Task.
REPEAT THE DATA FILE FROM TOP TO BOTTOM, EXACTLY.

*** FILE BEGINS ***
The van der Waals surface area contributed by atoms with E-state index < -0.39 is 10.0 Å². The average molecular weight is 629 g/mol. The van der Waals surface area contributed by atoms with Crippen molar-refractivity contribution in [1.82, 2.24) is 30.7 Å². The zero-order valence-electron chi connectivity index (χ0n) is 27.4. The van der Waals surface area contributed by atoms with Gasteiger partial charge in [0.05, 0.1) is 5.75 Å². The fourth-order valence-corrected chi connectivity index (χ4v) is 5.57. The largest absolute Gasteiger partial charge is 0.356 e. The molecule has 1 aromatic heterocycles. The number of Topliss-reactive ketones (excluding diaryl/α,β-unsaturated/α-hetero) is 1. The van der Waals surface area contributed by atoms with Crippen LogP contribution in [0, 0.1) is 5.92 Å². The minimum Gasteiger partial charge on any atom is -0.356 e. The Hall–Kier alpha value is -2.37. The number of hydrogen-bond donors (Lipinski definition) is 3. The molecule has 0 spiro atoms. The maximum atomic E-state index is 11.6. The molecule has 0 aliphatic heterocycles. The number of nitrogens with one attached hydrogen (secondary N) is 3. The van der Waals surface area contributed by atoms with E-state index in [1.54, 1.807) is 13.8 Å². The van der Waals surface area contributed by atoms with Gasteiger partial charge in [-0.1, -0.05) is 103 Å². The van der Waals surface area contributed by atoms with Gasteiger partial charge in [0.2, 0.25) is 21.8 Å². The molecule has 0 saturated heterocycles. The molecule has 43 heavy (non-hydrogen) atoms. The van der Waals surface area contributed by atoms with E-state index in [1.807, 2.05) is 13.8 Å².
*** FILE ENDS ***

The van der Waals surface area contributed by atoms with E-state index < -0.39 is 10.0 Å². The average molecular weight is 629 g/mol. The van der Waals surface area contributed by atoms with Crippen molar-refractivity contribution in [1.82, 2.24) is 30.7 Å². The zero-order valence-electron chi connectivity index (χ0n) is 27.4. The van der Waals surface area contributed by atoms with Gasteiger partial charge in [0.05, 0.1) is 5.75 Å². The fourth-order valence-corrected chi connectivity index (χ4v) is 5.57. The largest absolute Gasteiger partial charge is 0.356 e. The molecule has 1 aromatic heterocycles. The number of Topliss-reactive ketones (excluding diaryl/α,β-unsaturated/α-hetero) is 1. The van der Waals surface area contributed by atoms with Crippen LogP contribution in [0, 0.1) is 5.92 Å². The minimum Gasteiger partial charge on any atom is -0.356 e. The Hall–Kier alpha value is -2.37. The number of hydrogen-bond donors (Lipinski definition) is 3. The molecule has 0 spiro atoms. The maximum atomic E-state index is 11.6. The molecule has 0 aliphatic heterocycles. The number of nitrogens with one attached hydrogen (secondary N) is 3. The van der Waals surface area contributed by atoms with E-state index in [1.54, 1.807) is 13.8 Å². The van der Waals surface area contributed by atoms with Gasteiger partial charge in [-0.1, -0.05) is 103 Å². The van der Waals surface area contributed by atoms with Gasteiger partial charge in [0.2, 0.25) is 21.8 Å². The molecule has 0 saturated heterocycles. The molecule has 43 heavy (non-hydrogen) atoms. The van der Waals surface area contributed by atoms with E-state index in [1.807, 2.05) is 13.8 Å².